Now from the little bit I've read about this, I can find no obvious fault in the methodology. There was a predetermined hypothesis, evidence was gathered, and a conclusion was made. I do find major fault in the reporting. Here is how the article begins:
Parents may be able to predict how well kids will do in math and reading by measuring their fingers, British scientists claim.
Now I understand that journalists have to front load the hook. Their goal is to get people to read the story. Fine. But shouldn't they feel some obligation to present the material in a responsible manner as well? Most researchers don't get the opportunity to speak directly with the public and are forced to use the media as a go-between. For most people, the only science the read about is in their local newspaper. So placing a statement like this right up under the byline can be very dangerous. Sure the author used passive tense and employed words like may and claim to slightly erode confidence in the conclusion. But they should know that when it comes to predicting test scores, parents will latch on to anything remotely scientific, especially if it comes from the British, because we all know how smart they are. I mean, just listen to them talk.
Here is how those same British researchers present their conclusion in the final paragraphs;
By their own admission, the results of the study are less meaningful than this article would imply. The scientists appreciate the power that their work might have on desperate parents and rightfully suggest that not too much be read into it. These results are interesting at best. There is by no means a single definitive predictor of skill or intelligence.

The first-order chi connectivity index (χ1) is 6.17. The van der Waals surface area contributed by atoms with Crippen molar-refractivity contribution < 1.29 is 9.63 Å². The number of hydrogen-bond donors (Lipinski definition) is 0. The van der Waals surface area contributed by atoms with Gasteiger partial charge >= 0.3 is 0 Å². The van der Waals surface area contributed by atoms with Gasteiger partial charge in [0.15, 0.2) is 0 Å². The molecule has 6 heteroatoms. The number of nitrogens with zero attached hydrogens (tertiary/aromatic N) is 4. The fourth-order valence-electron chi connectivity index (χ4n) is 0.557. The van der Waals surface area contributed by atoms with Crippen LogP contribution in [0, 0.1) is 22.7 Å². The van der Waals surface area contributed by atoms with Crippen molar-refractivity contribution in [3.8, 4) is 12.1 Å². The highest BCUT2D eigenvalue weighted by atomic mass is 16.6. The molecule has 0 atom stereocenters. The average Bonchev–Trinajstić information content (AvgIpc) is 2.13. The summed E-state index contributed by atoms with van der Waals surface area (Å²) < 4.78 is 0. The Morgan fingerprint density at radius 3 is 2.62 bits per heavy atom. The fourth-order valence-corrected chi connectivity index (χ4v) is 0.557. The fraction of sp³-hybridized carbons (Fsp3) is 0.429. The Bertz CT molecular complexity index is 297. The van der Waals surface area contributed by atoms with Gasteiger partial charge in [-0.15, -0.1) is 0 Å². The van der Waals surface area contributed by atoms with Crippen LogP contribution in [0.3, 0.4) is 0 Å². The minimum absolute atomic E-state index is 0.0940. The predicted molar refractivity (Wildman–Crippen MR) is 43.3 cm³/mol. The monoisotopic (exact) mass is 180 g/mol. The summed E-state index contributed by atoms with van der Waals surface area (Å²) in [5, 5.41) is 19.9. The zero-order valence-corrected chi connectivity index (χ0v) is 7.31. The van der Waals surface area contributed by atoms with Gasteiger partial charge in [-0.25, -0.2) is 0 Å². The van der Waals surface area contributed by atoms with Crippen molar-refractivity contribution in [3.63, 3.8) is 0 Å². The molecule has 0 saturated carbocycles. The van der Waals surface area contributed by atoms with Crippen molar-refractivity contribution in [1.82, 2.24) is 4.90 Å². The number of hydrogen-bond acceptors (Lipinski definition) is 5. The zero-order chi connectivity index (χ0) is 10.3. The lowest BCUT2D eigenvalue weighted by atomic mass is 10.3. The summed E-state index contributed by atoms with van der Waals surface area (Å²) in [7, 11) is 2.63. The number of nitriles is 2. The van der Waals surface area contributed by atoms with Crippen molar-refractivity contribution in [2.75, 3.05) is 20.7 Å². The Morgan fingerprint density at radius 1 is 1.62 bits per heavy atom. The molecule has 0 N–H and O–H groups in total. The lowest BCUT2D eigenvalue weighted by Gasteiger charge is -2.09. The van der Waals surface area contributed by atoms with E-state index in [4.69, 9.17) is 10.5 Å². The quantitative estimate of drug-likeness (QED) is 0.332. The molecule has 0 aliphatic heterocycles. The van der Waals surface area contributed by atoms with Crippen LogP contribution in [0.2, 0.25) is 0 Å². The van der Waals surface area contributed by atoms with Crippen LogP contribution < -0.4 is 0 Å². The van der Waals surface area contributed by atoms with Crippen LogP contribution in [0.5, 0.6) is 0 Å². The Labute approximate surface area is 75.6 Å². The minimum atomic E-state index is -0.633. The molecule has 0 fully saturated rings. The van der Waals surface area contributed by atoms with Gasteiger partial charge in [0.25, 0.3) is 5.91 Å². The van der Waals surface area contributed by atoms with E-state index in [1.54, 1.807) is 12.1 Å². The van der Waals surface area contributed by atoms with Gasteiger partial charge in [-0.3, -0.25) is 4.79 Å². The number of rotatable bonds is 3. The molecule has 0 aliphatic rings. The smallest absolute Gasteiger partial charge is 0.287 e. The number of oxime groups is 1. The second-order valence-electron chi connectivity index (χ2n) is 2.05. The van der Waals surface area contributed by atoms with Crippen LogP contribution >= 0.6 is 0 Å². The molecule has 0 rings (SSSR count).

Finger length is by no means a measure of intelligence or ability, Brosnan stressed.
"You may well look at a finger and say, all other things being equal, they may well have a leaning towards mathematics," Brosnan says.
"Or if they have a child who has a digit ratio that suggests very good verbal skills and a struggle with mathematics, this might suggest that, to explain mathematics to that child, you use a lot of verbal strategies and you cut down on the graphical, visual information."
I'm also very sensitive to boy vs. girl related math myths lately. After reading Rebecca's post earlier in the month, I have been thinking a lot about all things sexist in mathematics. Now to be fair, this was not a gender study, per se. It was a study of androgen surges, and because both males and females have both testosterone and estrogen, a continuum is possible which matches the evidence. Generally speaking, if the measured difference between groups is less than that within groups, then the phenomenon is fairly impotent. So if there is more variance between girls scores than there is between the average of girls and boys, than we can't really link the difference to gender. But that's not what this study is doing, so I can still only argue with the reporting.
Numerous studies have been done lately that conclusively demonstrate the harmful affects societal stereotypes have on test scores. Girls are known to do worse on a math test if you tell them before hand that boys do better. It's a horrible reality, and as a future male teacher (currently male, not yet a teacher,) I desperately want to avoid contributing to this problem. I wish that the authors of these articles felt the same way.